VirtualProx experiments 2021

I’ve written a ton of posts about running a Proxmox cluster in VirtualBox.

Part of why I write these things is to help me record work that I did in the past, kind of like a journal. Part of it is the hope that someone will read it and benefit from it. Mostly, building home lab shit and writing about it is how I cope with… *gestures vaguely*

The new Proxmox 7.X version is out, and the Proxmox Backup server has also been released. So I set up another Proxmox cluster in Virtual Box. Here are some observations and things that I learned from the exercise.

  1. I learned enough about host only networks in Virtualbox to eliminate the need for a management workstation.
    I am a big fan of setting up a workstation with a GUI to test network configurations during the network construction phase. In the old days of hardware that meant using an old garbage PC, even though it was a waste of electricity. Now that we have virtualization, I still put a low powered VM on different subnets for troubleshooting. In those same old days when I was growing my Unix skills, I almost always used a Windows PC with multiple network cards because Windows has historically been completely stupid about VLANs and the like.

    Also, using a workstation with an OS that you are very comfortable with lets you focus on what you are learning. Trying to figure out a new OS while also figuring out networking, or virtualization, or scripting/programming is overwhelming. So, in previous labs, I recommended spinning up a basic VM that sat on the host only network for doing firewall/network administration tasks. Well, no more!

    It turns out that the IP address that you assign in the VirtualBox host network manager app is just the static IP address that your physical host has on that network interface. It’s not any sort of network configuration. I know that should have been obvious, but like the management workstation mentioned above, I am figuring this out as I go.

    So, when you are setting up your host only network interfaces, just pick any IP in the range that you want to use. I love the number 23, so that is the last octet that I pick for my physical host. If you set that IP to something other than .1 or .254 or any IP in your DHCP range, you can use the browser on your host computer to configure the ProxMox cluster. You will still need static IPs and multiple network interfaces for management, clustering, and the like.

  2. Doing hardcore system administration tasks via the web UI has gotten a lot better
    My Unix/Linux skills are decent. Not as great as professional sysadmins, but better than most professional IT types. The same goes for my knowledge of networking and virtualization. I can hold a conversation with the folks that specialize in it. So, when I am trying to figure out ProxMox shit, I prefer the web UI so I am not getting out into the weeds chasing down Linux sytax issues or finding obscure things in config files, which I like to call Config File Fuckery(tm).

    You can configure the IPs for your interfaces with the UI, which didn’t work well in the past. You can also define your VLANs in the web UI, and change their names. I like for the VLAN ID/tag to correspond to the third octet of the assigned IP, so VLAN200 would have an IP of 192.168.200.0/24. Yes you can do vlan0 -> 192.168.0.0/24, but that’s no fun šŸ™‚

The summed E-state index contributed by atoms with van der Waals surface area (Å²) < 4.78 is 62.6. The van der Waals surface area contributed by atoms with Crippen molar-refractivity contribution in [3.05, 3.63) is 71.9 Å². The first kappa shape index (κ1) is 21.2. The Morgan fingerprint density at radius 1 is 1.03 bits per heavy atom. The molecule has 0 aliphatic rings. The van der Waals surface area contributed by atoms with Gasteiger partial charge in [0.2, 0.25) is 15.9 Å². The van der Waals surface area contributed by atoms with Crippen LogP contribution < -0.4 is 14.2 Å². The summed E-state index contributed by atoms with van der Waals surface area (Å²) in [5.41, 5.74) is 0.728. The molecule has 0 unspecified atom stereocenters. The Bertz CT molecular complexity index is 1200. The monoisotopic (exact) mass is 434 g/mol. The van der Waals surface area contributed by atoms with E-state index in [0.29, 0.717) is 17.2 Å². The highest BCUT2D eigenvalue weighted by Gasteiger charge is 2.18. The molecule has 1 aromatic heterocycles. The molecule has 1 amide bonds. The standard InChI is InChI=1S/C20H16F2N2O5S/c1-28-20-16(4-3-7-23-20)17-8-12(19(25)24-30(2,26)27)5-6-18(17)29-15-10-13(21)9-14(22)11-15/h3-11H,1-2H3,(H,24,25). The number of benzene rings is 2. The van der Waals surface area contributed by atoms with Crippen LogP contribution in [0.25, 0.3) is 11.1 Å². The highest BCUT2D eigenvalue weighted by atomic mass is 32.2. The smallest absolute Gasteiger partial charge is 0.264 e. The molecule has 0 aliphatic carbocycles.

I have not yet figured out how to create a ZFS pool on a host using the web UI. You can create the pool as storage in the web UI, configuring your disks for use in the pool still requires the command line, as far as I can tell.

    Creating the cluster in the web UI is super simple now, but specifying a network for VM migration to another cluster node still requires editing the datacenter.cfg file as outlined in Part 3: Building the Cluster.

  3. Proxmox backup server is just for backups

    Having a dedicated server for hosting backups is a great idea. Normally, I set up an NFS server as shared storage between the nodes, where I put container templates, ISO files, and snapshots of machines.

    Proxmox Backup Server integrates into your Proxmox datacenter as storage, and you can use it as a destination for backups. That part is pretty slick, but you can ONLY set it up as a target for backups.

    The other shared storage stuff, doesn’t look like it’s an option. At least not in the web UI.

    I am sure there is a reason for having one server for backups and another for shared storage, which probably has to do with tape drives. For my use case, I would like to download ISOs and container templates to one place and have it be available to all the cluster nodes, which requires an NFS server somewhere. I also want to use shared storage for backups, which could be a Proxmox Backup server OR the same NFS server that I would need for shared storage.

  4. Running a backup server and a NAS seems like a waste
    I have seen forum posts about mounting an NFS share and using it as the datastore. I was more interested in doing the opposite, which is exporting an NFS share to the cluster nodes. It’s Debian Linux under the hood, and I can absolutely just create a directory on the root filesystem and export it. That’s not the point.

    I have also seen forum posts where users run the backup server as a VM. This is probably the use case for the NFS data store: keeping the files on a NAS and the backup software on a VM. I am contemplating doing the opposite, which is running the backup server on bare metal, and running the file server as a VM. I already have a hardware NAS that I am currently using as the shared storage for my hardware Proxmox cluster.

    In hardware news, I have acquired 3 rackmount servers for my hardware cluster. I don’t have a rack or anything to put them in, so stay tuned for some DIY rack making!

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